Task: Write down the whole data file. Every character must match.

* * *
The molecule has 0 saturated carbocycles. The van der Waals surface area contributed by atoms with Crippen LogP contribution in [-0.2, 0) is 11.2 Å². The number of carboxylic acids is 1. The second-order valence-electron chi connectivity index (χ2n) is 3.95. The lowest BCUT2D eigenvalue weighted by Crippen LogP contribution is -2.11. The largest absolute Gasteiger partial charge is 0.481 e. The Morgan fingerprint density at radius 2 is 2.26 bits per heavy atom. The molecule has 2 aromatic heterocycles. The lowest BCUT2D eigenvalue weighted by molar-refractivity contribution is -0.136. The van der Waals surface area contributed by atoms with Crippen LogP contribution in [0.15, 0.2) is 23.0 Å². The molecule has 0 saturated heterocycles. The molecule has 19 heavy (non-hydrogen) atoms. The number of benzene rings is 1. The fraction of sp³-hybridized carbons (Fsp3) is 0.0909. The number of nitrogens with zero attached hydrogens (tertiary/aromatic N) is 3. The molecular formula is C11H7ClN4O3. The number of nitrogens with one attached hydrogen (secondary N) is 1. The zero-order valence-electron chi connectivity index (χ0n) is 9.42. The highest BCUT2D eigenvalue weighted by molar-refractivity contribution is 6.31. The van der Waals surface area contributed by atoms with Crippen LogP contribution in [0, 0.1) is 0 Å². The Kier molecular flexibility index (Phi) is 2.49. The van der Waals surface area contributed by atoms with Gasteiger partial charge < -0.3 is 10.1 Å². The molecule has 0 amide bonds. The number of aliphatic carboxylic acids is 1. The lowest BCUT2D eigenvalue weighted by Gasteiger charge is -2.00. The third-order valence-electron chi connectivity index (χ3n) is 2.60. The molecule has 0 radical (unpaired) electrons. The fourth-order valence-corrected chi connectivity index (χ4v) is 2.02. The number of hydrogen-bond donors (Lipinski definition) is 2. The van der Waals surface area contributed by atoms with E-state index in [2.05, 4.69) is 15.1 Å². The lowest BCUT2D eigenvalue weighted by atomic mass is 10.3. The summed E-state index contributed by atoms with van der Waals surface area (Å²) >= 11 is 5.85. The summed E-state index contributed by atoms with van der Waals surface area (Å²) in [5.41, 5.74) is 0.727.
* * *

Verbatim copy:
The molecule has 0 saturated carbocycles. The van der Waals surface area contributed by atoms with Crippen LogP contribution in [-0.2, 0) is 11.2 Å². The number of carboxylic acids is 1. The second-order valence-electron chi connectivity index (χ2n) is 3.95. The lowest BCUT2D eigenvalue weighted by Crippen LogP contribution is -2.11. The largest absolute Gasteiger partial charge is 0.481 e. The Morgan fingerprint density at radius 2 is 2.26 bits per heavy atom. The molecule has 2 aromatic heterocycles. The lowest BCUT2D eigenvalue weighted by molar-refractivity contribution is -0.136. The van der Waals surface area contributed by atoms with Crippen LogP contribution in [0.15, 0.2) is 23.0 Å². The molecule has 0 saturated heterocycles. The molecule has 19 heavy (non-hydrogen) atoms. The number of benzene rings is 1. The fraction of sp³-hybridized carbons (Fsp3) is 0.0909. The number of nitrogens with zero attached hydrogens (tertiary/aromatic N) is 3. The molecular formula is C11H7ClN4O3. The number of nitrogens with one attached hydrogen (secondary N) is 1. The zero-order valence-electron chi connectivity index (χ0n) is 9.42. The highest BCUT2D eigenvalue weighted by molar-refractivity contribution is 6.31. The van der Waals surface area contributed by atoms with Crippen LogP contribution in [0, 0.1) is 0 Å². The Kier molecular flexibility index (Phi) is 2.49. The van der Waals surface area contributed by atoms with Gasteiger partial charge < -0.3 is 10.1 Å². The molecule has 0 amide bonds. The number of aliphatic carboxylic acids is 1. The lowest BCUT2D eigenvalue weighted by Gasteiger charge is -2.00. The third-order valence-electron chi connectivity index (χ3n) is 2.60. The molecule has 0 radical (unpaired) electrons. The fourth-order valence-corrected chi connectivity index (χ4v) is 2.02. The number of hydrogen-bond donors (Lipinski definition) is 2. The van der Waals surface area contributed by atoms with E-state index in [2.05, 4.69) is 15.1 Å². The lowest BCUT2D eigenvalue weighted by atomic mass is 10.3. The summed E-state index contributed by atoms with van der Waals surface area (Å²) >= 11 is 5.85. The summed E-state index contributed by atoms with van der Waals surface area (Å²) in [5.41, 5.74) is 0.727.